With government approval of its status change, the university in Ariel passed another stage on its way to becoming a fully-accredited university. Prime Minister Benjamin Netanyahu said that the upgrade is an academic necessity, not a political one. “The population growth has created the need for another academic university institution.” At the same time, in private meetings, Ehud Barak has said that “it is not clear why Ariel – yes and Tel Hai – no.”
The battle over Ariel university is over. The government approved the status upgrade of the university center to a full-fledged university. During the debate over the issue, Prime Minister Benjamin Netanyahu said that it is important for there to be another university in Israel. “I don’t think that seven universities are enough in the State of Israel, that after 40 years, there shouldn’t be another university,” he said.
According to the Prime Minister, “Ariel is an inseparable part of the State of Israel and it will remain an inseparable part of the country in any possible future arrangement, just like all other population blocs. The approval of the Ariel university is part of a series of steps being taken to advance higher education in Israel. This decision is an expression of our confidence in the academic level of the Ariel university.”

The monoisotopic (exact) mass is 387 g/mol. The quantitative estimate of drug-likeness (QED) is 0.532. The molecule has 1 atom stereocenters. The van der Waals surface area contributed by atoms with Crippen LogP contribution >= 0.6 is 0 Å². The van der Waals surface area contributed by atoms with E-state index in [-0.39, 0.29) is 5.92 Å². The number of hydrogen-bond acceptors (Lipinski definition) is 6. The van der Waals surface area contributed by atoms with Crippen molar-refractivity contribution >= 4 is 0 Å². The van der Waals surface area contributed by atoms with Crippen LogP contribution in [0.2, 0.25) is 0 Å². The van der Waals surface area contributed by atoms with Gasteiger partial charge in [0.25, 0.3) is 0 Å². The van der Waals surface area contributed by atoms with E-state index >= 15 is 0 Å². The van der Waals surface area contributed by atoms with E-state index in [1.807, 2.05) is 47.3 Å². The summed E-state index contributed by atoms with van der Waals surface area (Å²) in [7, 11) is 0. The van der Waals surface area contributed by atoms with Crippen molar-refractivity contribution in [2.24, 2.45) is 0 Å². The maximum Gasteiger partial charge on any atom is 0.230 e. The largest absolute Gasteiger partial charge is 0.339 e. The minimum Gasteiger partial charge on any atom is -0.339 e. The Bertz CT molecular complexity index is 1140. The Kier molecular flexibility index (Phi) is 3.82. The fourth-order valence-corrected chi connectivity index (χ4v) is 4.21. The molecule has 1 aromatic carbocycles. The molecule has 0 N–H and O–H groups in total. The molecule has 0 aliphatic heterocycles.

At the same time that the Prime Minister was asking cabinet members to approve the status change of the university, Defense Minister Ehud Barak was privately saying that, “it’s not clear why Ariel – yes and Tel Hai – no,” referring to Tel- Hai College, on Israel’s northern border.
At the beginning of the cabinet meeting, Netanyahu stated that the approval of Ariel fills an academic necessity, rather than a political one. “I don’t think that seven universities are sufficient for the State of Israel. There is a need for another one.” Netanyahu said, “After decades during which our population has doubled and tripled, our young people want to acquire university education and I am opposed to the protectiveness of the academic guild.”
Education Minister Gideon Saar has been attempting, for quite some time, to gain the necessary majority in the cabinet to upgrade Ariel to a fully accredited university. “The university met all the necessary criteria and academic standards. I truly believe that the establishment of an eighth university in Israel will strengthen the system of higher education, and I hope the cabinet will make this decision,” he said.